Alternative to Golite Packs — Backpack Light 70L

Reader James ‘Jay’ Keen has emailed to bring this pack to my attention.  Jay’s old pack — a Golite Pinnacle — has finally bitten the dust and he’s been searching for alternatives. I must admit I’ve lost touch with the Golite debacle; I know they are not available here in Europe but I presume they still have a presence in the USA.

Anyhow, Jay has been considering other option, most notably the ULA Catalyst until he came across the Backpacklight 70 L.

The BPL 70 is two packs in one. Created with comfort in mind, it has a great suspension for moderate loads and its ComPacktor system quickly converts it from a multi-day load hauler to a 25L day pack.

The BPL 70 is packed with light features you’ll love, from the dual compartment front hip pockets to the roll top closure. It’s tough: the white Dyneema® threads are 3x stronger than Kevlar and 15x stronger than steel.

It looks promising not least as it offers some decent back length options. It’s another international order but my experience of this has always been pretty positive, so long as you allow enough time for delivery and customs clearance.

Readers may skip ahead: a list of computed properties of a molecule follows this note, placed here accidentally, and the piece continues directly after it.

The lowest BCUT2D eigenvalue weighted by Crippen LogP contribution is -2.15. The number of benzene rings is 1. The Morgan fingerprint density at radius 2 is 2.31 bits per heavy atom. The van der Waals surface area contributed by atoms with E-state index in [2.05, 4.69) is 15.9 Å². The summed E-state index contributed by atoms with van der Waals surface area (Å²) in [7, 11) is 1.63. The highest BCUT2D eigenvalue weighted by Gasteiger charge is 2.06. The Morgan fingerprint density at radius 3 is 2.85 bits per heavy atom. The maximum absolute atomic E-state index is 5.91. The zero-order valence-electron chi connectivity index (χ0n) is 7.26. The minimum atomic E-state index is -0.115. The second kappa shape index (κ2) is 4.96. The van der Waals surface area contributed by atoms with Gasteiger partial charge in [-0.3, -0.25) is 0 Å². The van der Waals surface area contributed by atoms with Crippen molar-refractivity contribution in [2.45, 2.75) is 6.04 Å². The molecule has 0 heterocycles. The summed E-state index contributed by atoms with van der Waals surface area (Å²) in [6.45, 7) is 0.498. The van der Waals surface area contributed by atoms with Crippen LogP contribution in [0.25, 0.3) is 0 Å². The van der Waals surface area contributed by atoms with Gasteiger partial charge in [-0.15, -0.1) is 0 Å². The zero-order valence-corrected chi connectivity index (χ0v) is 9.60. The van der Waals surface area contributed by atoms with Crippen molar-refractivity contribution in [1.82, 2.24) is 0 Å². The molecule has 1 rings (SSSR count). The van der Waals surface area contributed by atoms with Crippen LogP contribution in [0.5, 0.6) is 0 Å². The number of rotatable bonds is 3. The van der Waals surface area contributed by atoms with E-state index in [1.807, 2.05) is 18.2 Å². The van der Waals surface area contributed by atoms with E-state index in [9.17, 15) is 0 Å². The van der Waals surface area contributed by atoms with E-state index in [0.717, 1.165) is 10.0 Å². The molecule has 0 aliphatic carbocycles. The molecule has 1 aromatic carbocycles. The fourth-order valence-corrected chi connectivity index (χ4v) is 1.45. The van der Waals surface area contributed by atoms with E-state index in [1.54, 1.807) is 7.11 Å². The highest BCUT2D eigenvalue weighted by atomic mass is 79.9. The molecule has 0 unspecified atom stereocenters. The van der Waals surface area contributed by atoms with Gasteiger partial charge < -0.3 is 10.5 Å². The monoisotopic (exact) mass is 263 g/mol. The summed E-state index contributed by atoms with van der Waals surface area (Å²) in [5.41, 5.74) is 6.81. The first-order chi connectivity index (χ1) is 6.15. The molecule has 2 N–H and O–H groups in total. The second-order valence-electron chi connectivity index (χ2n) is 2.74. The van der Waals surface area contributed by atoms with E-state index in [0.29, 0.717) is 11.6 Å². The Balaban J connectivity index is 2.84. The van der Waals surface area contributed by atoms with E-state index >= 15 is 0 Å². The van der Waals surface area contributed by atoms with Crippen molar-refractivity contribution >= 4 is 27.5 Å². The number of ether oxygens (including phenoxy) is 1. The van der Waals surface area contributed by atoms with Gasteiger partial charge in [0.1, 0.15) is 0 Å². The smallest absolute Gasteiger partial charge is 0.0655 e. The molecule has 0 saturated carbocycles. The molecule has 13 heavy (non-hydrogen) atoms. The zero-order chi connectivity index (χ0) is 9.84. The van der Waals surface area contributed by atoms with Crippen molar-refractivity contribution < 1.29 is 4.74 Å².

North Face Make Gear Breakthrough

North Face have been a top brand for many years, truly international and truly innovative. But, arguably, they have just created their most innovative and most important product for many years.

I need one of these. No, I need at least three!

North Face launches range of gravy-proof clothing for the ‘indoorsy type’

The State of the Outdoor Industry — Update

I may not be posting here as often as I used to but I still try and keep up with those in the industry who keep their fingers on the pulse.

Earlier this year I took the decision not to post about gear very often. In all honesty it is hard to keep up. My current collection of gear is both very functional and lightweight and there is no pressing need to replace much of it. Indeed — and this may be sacrilege to some ‚ I’ve noticed that such ultralight gear has reached a natural limit. It is impossible to reduce weight that much and so the focus is more on innovative design and functionality these days. But guess what?  As a result weight is creeping up again!  Still, we rely on our outdoor designers and manufacturers and there is still a lot to think about.

If the last few years for the outdoor industry have been tough — as they have for many — the future looks even more challenging. Continuing austerity means people have less cash inter pockets and now rising inflation is set to eat into living standards both decisively and quickly. As I write I’m listening to a radio report that focuses on what amounts to an almost collapse in consumer spending. And, of course, uncertainty about what Brexit will mean to the sector is a major concern.